“There’s no money left,” read the famous note left by former Treasury Minister Liam Byrne to his successor following the 2010 election. Since then, the Government has worked relentlessly to reduce Britain’s yawning budget deficit.
Local councils are being hit especially hard. In the next two years, they will have to slash Â£3.5bn from their budgets and a council tax freeze lasting until 2014, will make it hard to replenish budgets.
As a result, funding for civic improvements – from parks to sport centres – has plummeted by half.
Amazingly, some councils are at the forefront of technology turning to online crowdfunding as a mechanism for tapping new sources of funding for civic schemes and social ventures.
Spacehive.com, a British crowdfunding platform is the first anywhere in the world designed specifically for civic projects. It’s funded Â£1m of projects since launching a year ago – from a community centre in Wales to a town centre WiFi network in Mansfield.
The platform now has a further 300 projects in its pipeline dotted around the UK.
Users upload a project and then encourage local people and businesses to pledge cash along side the council. They are only charged when the funding target is hit.
The model is philanthropic, so those who contribute don’t legally “own” anything; they just enjoy the benefit of the scheme once delivered.
Councils are increasingly realising the potential of this kind of mass philanthropy to unlock new sources of funding for popular projects, whilst simultaneously boosting civic engagement in planning.
Some 12 councils have already pledged money to Spacehive projects, whilst 5 more have launched their own crowdfunding campaigns.
In the East-Midlands, Mansfield District Council pledged Â£1,000 to a project to install a free public Wi-Fi network covering the whole town, leveraging an extraordinary Â£35k from local people, businesses and corporates.
In Somerset, the council pledged Â£600 to the building of a Â£5,400 bouldering room in Minehead, whilst in High Wycombe, Berkshire County Council pledged Â£5,000 to a Â£60,000 project to transform a disused retail unit into a hub for young entrepreneurs.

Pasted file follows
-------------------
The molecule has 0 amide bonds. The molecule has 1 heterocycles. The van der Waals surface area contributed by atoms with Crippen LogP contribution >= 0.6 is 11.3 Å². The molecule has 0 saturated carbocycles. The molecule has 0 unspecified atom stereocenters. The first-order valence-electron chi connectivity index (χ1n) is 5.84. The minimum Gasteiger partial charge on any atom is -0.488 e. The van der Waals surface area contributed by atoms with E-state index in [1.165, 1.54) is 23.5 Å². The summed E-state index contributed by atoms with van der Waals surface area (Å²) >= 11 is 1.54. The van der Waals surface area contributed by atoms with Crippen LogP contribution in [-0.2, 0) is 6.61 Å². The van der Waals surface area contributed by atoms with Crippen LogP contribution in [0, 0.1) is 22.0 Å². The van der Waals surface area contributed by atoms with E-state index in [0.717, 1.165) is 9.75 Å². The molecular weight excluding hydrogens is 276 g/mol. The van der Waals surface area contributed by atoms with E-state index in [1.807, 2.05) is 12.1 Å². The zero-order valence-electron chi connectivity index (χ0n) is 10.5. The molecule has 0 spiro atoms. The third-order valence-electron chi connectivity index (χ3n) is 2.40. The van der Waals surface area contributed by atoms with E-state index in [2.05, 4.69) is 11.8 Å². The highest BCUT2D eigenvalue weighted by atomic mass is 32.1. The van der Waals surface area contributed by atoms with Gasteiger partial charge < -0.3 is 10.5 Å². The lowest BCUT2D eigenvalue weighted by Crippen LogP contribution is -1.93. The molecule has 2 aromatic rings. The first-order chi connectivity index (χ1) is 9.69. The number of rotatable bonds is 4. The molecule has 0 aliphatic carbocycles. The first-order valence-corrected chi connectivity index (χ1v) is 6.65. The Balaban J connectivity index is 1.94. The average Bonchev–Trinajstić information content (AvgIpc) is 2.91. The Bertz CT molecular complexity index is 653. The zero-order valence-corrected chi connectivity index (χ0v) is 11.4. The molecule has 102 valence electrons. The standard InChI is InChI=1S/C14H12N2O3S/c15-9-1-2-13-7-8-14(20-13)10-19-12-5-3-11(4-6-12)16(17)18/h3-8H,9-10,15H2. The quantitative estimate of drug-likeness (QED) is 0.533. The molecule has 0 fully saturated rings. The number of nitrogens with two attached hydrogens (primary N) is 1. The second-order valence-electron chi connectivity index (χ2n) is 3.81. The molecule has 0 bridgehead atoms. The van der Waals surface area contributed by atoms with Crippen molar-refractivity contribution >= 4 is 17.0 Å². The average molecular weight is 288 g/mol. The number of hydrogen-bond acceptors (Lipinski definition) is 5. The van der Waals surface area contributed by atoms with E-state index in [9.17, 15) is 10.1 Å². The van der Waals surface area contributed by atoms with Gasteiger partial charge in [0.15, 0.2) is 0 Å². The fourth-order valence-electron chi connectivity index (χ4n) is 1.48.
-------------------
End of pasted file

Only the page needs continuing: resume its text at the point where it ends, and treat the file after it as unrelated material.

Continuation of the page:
Individual councillors are getting involved too. In Northern Scotland, councillor Chris Tuke created his own Spacehive project in a bid to create a tennis club in the town of Burghead, whilst in Somerset the former Mayor of Frume pledged Â£50 to a project to convert a derelict toilet block into an art gallery.
The foray into crowdfunding by public bodies comes as experts predict the wider crowdfunding market will skyrocket in the coming years, as the post-banking economy alights on new mechanisms for raising finance.
Whilst Â£900m was raised globally on crowdfunding platforms in 2011, accounting giant Deloitte predict that Â£1.9bn will be raised globally in 2013. By 2016, Nesta, the UK’s innovation charity, predict that Â£14bn a year will be raised in the UK alone.
An estimated Â£5bn of that Â£15bn, is expected to flow into civic and community sector.
Liz Peace, chief executive of the BPF, said:
“It’s not surprising that more forward-thinking councils have grasped at the huge opportunity offered by sites likes Spacehive. Getting communities on side while finding the money to make things happen are the holy grails of local politics and the astonishing thing about crowdfunding is how simple it is – even for those not used to social media. Public space is hugely important for communities and developers alike, so any route to improve it should be welcomed from all sides.”
Housing and Local Growth Minister Mark Prisk said:
"Our efforts to revive our town centres and make them the centre of their communities have already captured the imagination of people up and down the country, and led to the creation of over 330 Town Teams dedicated to supporting their high streets. So I’m delighted that they will have even greater support thanks to ‘crowdfunding’, which will help ensure vital regeneration projects get off the ground and encourage more people to shop local once again."
Peter Aldous, MP for Waveny, Chair of the APPG on Architecture and Planning –
"Crowdfunding is a great way to bring in outside finance from companies like Experian, to ensure that local shopping areas remain vibrant. It helps put planning back in the hands of local people, where it belongs."
Image by Rod Allday [CC-BY-SA-2.0 (http://creativecommons.org/licenses/by-sa/2.0)], via Wikimedia Commons